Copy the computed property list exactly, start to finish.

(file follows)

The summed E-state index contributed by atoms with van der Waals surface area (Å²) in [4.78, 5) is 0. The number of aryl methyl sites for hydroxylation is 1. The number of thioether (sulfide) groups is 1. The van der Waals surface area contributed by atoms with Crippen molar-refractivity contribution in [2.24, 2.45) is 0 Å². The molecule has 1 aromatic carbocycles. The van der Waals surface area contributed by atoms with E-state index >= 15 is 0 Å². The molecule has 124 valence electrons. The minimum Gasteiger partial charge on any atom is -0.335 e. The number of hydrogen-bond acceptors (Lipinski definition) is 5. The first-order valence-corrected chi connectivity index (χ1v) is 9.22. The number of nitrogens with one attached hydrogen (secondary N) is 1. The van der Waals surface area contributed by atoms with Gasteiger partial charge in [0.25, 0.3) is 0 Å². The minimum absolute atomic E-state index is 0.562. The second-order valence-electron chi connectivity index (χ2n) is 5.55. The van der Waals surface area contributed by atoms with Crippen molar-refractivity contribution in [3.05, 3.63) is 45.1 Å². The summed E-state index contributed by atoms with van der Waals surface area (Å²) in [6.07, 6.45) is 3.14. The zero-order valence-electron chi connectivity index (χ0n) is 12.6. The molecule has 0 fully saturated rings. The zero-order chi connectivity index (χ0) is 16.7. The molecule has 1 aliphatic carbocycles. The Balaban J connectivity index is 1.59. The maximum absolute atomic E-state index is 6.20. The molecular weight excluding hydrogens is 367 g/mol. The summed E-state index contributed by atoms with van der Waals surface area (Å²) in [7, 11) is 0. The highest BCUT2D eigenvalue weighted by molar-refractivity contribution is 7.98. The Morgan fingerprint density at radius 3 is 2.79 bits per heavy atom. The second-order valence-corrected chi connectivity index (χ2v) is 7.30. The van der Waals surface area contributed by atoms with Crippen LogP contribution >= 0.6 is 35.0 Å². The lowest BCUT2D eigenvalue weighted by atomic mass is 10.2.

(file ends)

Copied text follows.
The summed E-state index contributed by atoms with van der Waals surface area (Å²) in [4.78, 5) is 0. The number of aryl methyl sites for hydroxylation is 1. The number of thioether (sulfide) groups is 1. The van der Waals surface area contributed by atoms with Crippen molar-refractivity contribution in [2.24, 2.45) is 0 Å². The molecule has 1 aromatic carbocycles. The van der Waals surface area contributed by atoms with E-state index >= 15 is 0 Å². The molecule has 124 valence electrons. The minimum Gasteiger partial charge on any atom is -0.335 e. The number of hydrogen-bond acceptors (Lipinski definition) is 5. The first-order valence-corrected chi connectivity index (χ1v) is 9.22. The number of nitrogens with one attached hydrogen (secondary N) is 1. The van der Waals surface area contributed by atoms with Gasteiger partial charge in [0.25, 0.3) is 0 Å². The minimum absolute atomic E-state index is 0.562. The second-order valence-electron chi connectivity index (χ2n) is 5.55. The van der Waals surface area contributed by atoms with Crippen molar-refractivity contribution in [3.05, 3.63) is 45.1 Å². The summed E-state index contributed by atoms with van der Waals surface area (Å²) in [6.07, 6.45) is 3.14. The zero-order valence-electron chi connectivity index (χ0n) is 12.6. The molecule has 0 fully saturated rings. The zero-order chi connectivity index (χ0) is 16.7. The molecule has 1 aliphatic carbocycles. The Balaban J connectivity index is 1.59. The maximum absolute atomic E-state index is 6.20. The molecular weight excluding hydrogens is 367 g/mol. The summed E-state index contributed by atoms with van der Waals surface area (Å²) in [7, 11) is 0. The highest BCUT2D eigenvalue weighted by molar-refractivity contribution is 7.98. The Morgan fingerprint density at radius 3 is 2.79 bits per heavy atom. The second-order valence-corrected chi connectivity index (χ2v) is 7.30. The van der Waals surface area contributed by atoms with Crippen LogP contribution >= 0.6 is 35.0 Å². The lowest BCUT2D eigenvalue weighted by atomic mass is 10.2.